While we usually focus on NYC, The Active Citizen also thinks globally. This week, it was alarming and saddening to read that the Great Barrier Reef has suffered another year of severe coral bleaching. After a devastating amount of bleaching in 2016, scientists are worried that this newest damage to the reef may push it into an irreversible decline.
The Great Barrier Reef is one of the natural wonders of the world. It stretches over hundreds of miles and supports tens of thousands of animal and plant species. The incredible biodiversity and striking coral colors are truly inspiring. However, those amazing colors come from the symbiosis of coral and algae. Due to pollution and warming ocean temperatures, the algae are forced out and the reef looks white. Without the algae, the coral itself ultimately dies. When the coral dies, the entire food web begins to collapse and those myriad of species lose their homes.
While pollution plays a role in coral bleaching, the scientific community agrees that global warming plays the largest role in the bleaching of the Great Barrier Reef. It is also scientific consensus that human activities play a meaningful role in this global warming.
Losing reefs like the Great Barrier Reef is not just a tragedy for the planet, but is also a huge economic loss. When reefs are destroyed, fishermen lose their livelihoods and tourism plummets. Worse yet, these adverse effects are not just confined to areas around the reef due to the interconnectness of ocean ecosystems.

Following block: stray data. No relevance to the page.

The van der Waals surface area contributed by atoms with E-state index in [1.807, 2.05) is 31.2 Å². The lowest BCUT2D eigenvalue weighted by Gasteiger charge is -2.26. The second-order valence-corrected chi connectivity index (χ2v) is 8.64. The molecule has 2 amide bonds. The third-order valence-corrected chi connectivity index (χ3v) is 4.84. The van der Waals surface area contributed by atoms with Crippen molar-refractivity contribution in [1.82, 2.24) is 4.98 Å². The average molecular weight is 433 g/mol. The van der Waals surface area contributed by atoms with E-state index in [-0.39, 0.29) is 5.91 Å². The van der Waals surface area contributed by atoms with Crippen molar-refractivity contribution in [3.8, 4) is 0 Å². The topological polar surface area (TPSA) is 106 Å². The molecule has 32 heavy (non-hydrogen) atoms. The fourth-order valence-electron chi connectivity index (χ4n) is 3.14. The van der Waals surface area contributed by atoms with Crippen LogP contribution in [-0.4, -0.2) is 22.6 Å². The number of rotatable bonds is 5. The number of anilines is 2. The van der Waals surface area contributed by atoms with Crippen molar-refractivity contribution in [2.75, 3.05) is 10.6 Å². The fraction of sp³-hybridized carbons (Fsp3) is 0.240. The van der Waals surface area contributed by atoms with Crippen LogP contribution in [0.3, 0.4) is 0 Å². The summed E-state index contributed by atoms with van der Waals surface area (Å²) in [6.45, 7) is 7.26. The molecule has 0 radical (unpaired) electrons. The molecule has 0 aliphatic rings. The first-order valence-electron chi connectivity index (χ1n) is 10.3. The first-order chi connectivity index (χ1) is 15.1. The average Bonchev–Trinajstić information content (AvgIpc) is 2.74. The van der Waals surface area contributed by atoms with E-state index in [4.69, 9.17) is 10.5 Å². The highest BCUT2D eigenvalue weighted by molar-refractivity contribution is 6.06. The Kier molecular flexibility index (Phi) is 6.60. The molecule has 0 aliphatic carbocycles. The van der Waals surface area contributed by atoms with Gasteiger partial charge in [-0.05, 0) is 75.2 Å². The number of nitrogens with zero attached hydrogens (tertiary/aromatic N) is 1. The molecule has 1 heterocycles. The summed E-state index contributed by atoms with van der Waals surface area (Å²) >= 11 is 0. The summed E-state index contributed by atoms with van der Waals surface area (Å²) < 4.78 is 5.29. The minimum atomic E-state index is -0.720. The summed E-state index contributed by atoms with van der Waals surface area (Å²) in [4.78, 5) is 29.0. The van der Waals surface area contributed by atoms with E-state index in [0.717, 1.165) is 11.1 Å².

Fortunately, there are some amazing organizations that are working to protect the Great Barrier Reef and other reefs.
The Great Barrier Reef foundation supports scientists and programs that address climate change, reef repair, and protection of endangered species. They are unique in their exclusive focus on the Great Barrier Reef. Learn more about them or support them here.
The Coral Reef Alliance focuses on reefs all around the world and takes an integrative approach to protection. They believe in working with local communities, supporting repair efforts, and supporting responsible ecotourism. Learn more about them or support them here.
With Earth Day coming up, think about supporting these organizations and the incredibly important work they do to protect the vital and fragile ecosystem of the Great Barrier Reef.